Further international aspects of the strategy include plans the UK government has to obtain "specific commitments to prevent the use of unjustified data localisation measures" from its global trade partners.

The eagerness of the government to support data-driven innovation through the use of new technologies is also apparent from its new strategy, Cameron said. Among other things, the government said it will "work with regulators to prioritise timely, simple and practical guidance, especially for emerging technologies, and create more opportunities to experiment safely". Cameron said businesses, particularly SMEs, would further welcome any steps towards a rationalising of the large volume of guidance published concerning data ethics, AI, data protection and data security.

Other actions proposed by the government include the development of "a clearer policy framework to identify where greater data access and availability across and with the economy can and should support growth and innovation", and an analysis of what form the policy framework should take. It further outlined its intention to address barriers to data sharing in general.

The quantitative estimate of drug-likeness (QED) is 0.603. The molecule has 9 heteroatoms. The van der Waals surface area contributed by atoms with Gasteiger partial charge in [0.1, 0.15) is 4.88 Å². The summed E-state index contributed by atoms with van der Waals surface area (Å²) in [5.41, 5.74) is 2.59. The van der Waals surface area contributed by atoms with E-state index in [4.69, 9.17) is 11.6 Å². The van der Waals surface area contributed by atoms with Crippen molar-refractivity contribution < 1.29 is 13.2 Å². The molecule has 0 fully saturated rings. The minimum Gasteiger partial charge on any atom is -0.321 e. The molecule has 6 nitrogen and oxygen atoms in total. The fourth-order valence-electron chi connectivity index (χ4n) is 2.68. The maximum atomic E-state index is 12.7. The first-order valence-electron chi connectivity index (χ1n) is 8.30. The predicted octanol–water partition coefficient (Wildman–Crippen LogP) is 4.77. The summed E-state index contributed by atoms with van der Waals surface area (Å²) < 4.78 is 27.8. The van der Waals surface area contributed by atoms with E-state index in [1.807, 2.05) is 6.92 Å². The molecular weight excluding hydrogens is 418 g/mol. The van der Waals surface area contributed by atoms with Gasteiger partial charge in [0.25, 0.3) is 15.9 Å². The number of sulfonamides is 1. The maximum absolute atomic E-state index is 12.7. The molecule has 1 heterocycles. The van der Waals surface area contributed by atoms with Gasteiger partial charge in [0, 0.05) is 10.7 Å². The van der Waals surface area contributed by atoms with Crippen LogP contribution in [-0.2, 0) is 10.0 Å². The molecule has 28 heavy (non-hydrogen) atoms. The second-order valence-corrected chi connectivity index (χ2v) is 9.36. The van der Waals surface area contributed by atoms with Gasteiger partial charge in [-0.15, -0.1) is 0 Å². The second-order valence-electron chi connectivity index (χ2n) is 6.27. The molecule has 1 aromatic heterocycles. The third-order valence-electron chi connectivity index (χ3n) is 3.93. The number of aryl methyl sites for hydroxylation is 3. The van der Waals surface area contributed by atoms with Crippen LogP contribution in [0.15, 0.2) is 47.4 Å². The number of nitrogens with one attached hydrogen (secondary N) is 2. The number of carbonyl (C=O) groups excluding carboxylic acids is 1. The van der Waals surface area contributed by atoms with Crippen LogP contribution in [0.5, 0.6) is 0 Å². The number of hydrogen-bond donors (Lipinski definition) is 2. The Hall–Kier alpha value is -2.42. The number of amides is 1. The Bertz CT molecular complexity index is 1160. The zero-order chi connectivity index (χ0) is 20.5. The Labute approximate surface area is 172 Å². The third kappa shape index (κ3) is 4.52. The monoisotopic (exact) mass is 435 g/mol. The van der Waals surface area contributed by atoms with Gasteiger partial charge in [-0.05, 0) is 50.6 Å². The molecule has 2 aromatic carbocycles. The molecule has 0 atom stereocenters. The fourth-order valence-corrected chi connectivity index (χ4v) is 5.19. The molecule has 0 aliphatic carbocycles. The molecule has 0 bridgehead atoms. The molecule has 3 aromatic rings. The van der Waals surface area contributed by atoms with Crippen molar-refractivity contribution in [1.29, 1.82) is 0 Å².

Cameron said the government appears intent on achieving these aims without additional regulation, in contrast to EU policy makers who earlier this year pledged to legislate in the area of data sharing and access and on use of AI in a bid to boost the digital single market. "There is a critical balance to be struck between not stifling innovation and the commercial incentives to collecting data and ensuring there is sufficient regulation to protect consumers and provide for fair competition," Cameron said.

Some new models for incentivising data sharing are already being explored, Cameron said, including following on from the work done by the Office for AI and Innovate UK in partnership with the Open Data Institute to explore data trusts. Pinsent Masons worked with the ODI and Office for AI on two data trust pilots, and assessed the legal and governance considerations for data trusts in a report produced in collaboration with Queen Mary University of London and BPE Solicitors for the ODI.